Defending Nikon's Menu Banks

Started 9 months ago | Discussions thread
Flat view
AlexBlct Junior Member • Posts: 49
Defending Nikon's Menu Banks

After using a D7000 for a few years, I bought a used D800 about a year ago. Trying to understand how the menu banks in the pro bodies worked, I was at first a bit disappointed because I thought that Nikon's implementation of the menu banks was weird and not really useful. Reading some forums at the time, I came to the conclusion that most Nikon users thought the same, and never used the menu banks. So, I simply added my most used settings to the "My Menu" to access them more quickly every time I needed to change something.

But I got back to this a few weeks ago, this time digging in the user's manual and doing some deeper googling to figure out what these banks were about. To be fair, the manual really is not super clear, especially if you have very little prior understanding of the logic of these banks. But I must admit that I am now loving these banks a lot, and I find them to be really useful. I now think that most complains about these banks come from confusion about how they work. So I thought that I would describe a bit how I use these banks, and perhaps other people can chime in as well. Hopefully, our experiences will help some users understand how useful these banks can be.

But, first, how do these banks work?

There are 2 independent banks (Custom Settings Bank, and the Shooting Menu bank), each containing 4 slots (A, B, C, D) to memorize settings. The Shooting Menu bank (SMB) deals with pretty much anything that happens after the shutter is released. This goes from file naming and organization, to picture quality, to any tweaking you may want to do by default to your jpeg files. To me, this is the least useful of the two banks, but I still use it. The most useful bank to me is the Custom Settings Menu bank (CSB), it deals with everything that comes before you take a photo. That is autofocus, metering, timers, camera controls and so on. The two independent banks can be used in whatever combination you want.

To modify a bank, you do not need to save anything, you just have to be using the specific bank, and any modification that you make to the settings while using that bank will be memorized. Now, what is memorized in a bank is the stuff that is included in that bank. So for instance, if I am using the CSB-A and I change from Jpeg to Raw+Jpeg, that change will NOT be memorized in CSB-A since this specific setting is in the SMB. The change will be memorized in whatever SMB I am happen to be using at that moment. But, if I change the function associated to the Fn1 button, this change will be memorized automatically in the CSB-A. I think a lot of people are confused about what is in CSB and what is in SMB. Sometimes they change a setting that belongs in SMB, thinking that it is memorizing in a CSB, and then they come back to the CSB to realize that nothing has changed in that bank. So again, just be mindful of what settings belong to which banks. The stuff that comes before you press the shutter is in the CSB, the stuff that comes after (or that relates to how the data is treated) is in SMB.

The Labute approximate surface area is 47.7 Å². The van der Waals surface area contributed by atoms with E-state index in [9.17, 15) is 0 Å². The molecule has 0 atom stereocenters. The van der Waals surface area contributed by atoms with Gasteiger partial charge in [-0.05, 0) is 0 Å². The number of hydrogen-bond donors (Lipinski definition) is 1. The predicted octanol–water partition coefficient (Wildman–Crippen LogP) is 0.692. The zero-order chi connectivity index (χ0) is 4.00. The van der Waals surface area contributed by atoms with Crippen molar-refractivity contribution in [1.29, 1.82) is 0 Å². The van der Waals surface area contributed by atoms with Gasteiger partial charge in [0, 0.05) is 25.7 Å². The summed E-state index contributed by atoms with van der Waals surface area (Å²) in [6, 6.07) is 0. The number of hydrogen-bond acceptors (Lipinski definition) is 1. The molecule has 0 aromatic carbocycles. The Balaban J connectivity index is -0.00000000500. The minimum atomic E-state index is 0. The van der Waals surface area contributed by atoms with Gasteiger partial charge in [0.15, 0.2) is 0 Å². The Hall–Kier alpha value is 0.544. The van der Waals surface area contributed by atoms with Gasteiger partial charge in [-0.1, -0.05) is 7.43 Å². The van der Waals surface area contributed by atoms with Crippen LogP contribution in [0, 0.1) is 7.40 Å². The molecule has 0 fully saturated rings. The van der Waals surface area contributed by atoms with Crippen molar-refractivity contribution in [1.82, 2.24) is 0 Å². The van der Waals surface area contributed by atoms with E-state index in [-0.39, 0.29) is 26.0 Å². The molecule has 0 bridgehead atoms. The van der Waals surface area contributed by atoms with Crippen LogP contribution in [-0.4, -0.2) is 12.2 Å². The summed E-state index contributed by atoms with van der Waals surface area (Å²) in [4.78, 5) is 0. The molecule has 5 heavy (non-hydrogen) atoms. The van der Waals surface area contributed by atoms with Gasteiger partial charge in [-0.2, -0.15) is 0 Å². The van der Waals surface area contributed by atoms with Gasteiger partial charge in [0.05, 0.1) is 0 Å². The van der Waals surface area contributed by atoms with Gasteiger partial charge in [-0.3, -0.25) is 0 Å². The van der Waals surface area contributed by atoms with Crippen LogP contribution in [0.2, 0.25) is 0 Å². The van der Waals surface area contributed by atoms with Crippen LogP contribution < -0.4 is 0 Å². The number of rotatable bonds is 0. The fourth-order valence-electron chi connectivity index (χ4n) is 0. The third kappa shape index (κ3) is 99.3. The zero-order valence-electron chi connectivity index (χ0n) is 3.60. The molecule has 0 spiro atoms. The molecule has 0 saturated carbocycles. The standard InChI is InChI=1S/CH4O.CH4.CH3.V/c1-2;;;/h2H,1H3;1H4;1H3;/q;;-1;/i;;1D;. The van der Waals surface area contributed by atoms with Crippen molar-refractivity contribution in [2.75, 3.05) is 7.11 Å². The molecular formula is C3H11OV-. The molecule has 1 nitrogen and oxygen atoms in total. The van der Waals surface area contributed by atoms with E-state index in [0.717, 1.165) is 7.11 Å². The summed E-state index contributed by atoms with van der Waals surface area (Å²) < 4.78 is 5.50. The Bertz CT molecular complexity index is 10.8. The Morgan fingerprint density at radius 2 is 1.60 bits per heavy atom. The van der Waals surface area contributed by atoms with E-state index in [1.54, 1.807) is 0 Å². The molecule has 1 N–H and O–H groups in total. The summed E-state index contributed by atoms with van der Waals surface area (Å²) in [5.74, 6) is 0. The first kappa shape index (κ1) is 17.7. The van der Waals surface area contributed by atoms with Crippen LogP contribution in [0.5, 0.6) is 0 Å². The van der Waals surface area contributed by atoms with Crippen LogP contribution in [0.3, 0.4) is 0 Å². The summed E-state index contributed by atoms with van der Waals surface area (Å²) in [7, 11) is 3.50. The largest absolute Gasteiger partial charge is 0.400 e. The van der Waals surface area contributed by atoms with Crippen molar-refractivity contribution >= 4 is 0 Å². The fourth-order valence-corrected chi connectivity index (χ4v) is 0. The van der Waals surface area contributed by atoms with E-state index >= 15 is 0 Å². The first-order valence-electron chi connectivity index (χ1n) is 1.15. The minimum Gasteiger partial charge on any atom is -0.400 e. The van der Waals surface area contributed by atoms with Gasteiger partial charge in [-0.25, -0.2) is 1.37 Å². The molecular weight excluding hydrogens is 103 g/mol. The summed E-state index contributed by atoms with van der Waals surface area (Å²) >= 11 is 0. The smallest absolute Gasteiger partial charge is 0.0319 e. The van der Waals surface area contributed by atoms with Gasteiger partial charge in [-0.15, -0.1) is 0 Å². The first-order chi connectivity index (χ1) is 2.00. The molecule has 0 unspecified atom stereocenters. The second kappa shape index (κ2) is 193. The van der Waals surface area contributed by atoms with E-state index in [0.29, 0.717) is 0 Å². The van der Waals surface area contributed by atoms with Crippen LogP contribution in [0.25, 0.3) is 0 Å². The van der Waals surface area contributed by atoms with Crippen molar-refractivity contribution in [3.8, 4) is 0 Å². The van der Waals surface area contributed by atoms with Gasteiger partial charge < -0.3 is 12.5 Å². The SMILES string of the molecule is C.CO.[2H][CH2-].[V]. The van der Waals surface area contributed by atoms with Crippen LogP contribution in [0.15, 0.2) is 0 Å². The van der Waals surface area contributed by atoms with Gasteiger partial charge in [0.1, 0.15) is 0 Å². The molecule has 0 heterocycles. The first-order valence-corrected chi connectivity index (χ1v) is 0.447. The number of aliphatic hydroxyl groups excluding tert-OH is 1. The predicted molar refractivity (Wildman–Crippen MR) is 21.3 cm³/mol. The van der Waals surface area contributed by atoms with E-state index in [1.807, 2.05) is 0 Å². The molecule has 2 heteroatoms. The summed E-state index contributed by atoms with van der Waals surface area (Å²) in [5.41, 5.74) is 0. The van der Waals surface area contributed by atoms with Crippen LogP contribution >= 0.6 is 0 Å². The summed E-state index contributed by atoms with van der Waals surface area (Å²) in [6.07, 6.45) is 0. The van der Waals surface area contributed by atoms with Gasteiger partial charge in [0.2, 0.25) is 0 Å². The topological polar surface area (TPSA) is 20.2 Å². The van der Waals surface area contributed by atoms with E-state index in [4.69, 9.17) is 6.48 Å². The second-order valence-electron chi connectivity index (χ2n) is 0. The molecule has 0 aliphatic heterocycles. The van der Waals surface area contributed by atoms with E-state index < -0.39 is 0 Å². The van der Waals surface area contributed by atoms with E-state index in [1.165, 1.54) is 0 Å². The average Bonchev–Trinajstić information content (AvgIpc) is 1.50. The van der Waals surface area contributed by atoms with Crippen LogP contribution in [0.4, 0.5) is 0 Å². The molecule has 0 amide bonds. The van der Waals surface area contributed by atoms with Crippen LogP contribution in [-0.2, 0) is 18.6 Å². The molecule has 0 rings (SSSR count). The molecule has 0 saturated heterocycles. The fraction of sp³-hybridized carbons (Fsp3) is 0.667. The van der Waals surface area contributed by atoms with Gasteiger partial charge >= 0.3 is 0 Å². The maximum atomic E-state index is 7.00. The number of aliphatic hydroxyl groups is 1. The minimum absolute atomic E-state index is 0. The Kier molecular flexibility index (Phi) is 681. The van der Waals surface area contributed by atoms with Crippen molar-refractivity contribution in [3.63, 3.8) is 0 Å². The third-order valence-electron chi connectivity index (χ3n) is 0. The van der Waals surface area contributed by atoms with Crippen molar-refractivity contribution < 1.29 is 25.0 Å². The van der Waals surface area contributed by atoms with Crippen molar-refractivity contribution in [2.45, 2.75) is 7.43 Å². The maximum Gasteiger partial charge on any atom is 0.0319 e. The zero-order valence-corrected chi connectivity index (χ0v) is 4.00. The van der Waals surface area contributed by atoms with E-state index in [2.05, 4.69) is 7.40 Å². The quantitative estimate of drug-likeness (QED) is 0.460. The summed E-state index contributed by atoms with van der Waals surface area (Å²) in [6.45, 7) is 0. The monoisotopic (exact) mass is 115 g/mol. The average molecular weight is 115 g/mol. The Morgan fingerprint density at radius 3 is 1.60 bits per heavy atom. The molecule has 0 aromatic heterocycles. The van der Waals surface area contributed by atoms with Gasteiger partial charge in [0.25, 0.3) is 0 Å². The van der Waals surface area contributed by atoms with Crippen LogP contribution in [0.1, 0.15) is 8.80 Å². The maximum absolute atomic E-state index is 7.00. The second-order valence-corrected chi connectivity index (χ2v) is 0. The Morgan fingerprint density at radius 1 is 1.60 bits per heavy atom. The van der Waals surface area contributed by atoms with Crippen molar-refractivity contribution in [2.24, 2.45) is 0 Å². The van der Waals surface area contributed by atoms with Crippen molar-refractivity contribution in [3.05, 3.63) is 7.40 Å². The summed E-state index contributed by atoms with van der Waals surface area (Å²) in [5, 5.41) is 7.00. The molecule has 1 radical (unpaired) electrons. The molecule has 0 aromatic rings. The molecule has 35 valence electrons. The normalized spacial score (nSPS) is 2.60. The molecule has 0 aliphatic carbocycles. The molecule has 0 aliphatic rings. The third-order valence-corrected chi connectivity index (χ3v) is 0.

Some people complain about the fact that you don't need to save anything to modify a bank because if they happen to make a modification to a bank and then come back to it later, the bank is no longer how it was supposed to be set up in their mind. I can understand this confusion, but I think that this is again coming from a misunderstanding of how to use these banks. The thing is that once your banks a set up, I see very little reasons to modify any of them. I may tweak a bank now and then if I find that what I initially thought would be useful for a certain bank turns out to be better with another setting, but I see literally no reason to be constantly changing stuff in these banks.

So, how do I use these banks? Obviously, my use is dictated by the kinds of things that I shoot, but I hope that you will find some inspiration for your own shooting.

Custom Settings Banks

A -> Normal.

B -> Tripod

C -> Flash

D -> Amateur

In the four banks, the AE-L button is set to the first item in "My Menu", which happens to be the CSM. This makes it very easy to quickly switch between them.

Slot A is essentially for handheld shooting, and it's my general default bank. The most important stuff in this bank is how the camera controls are set up. The preview button is set to spot metering, Fn1 to viewfinder virtual horizon, movie record button to ISO, AF-On for focusing.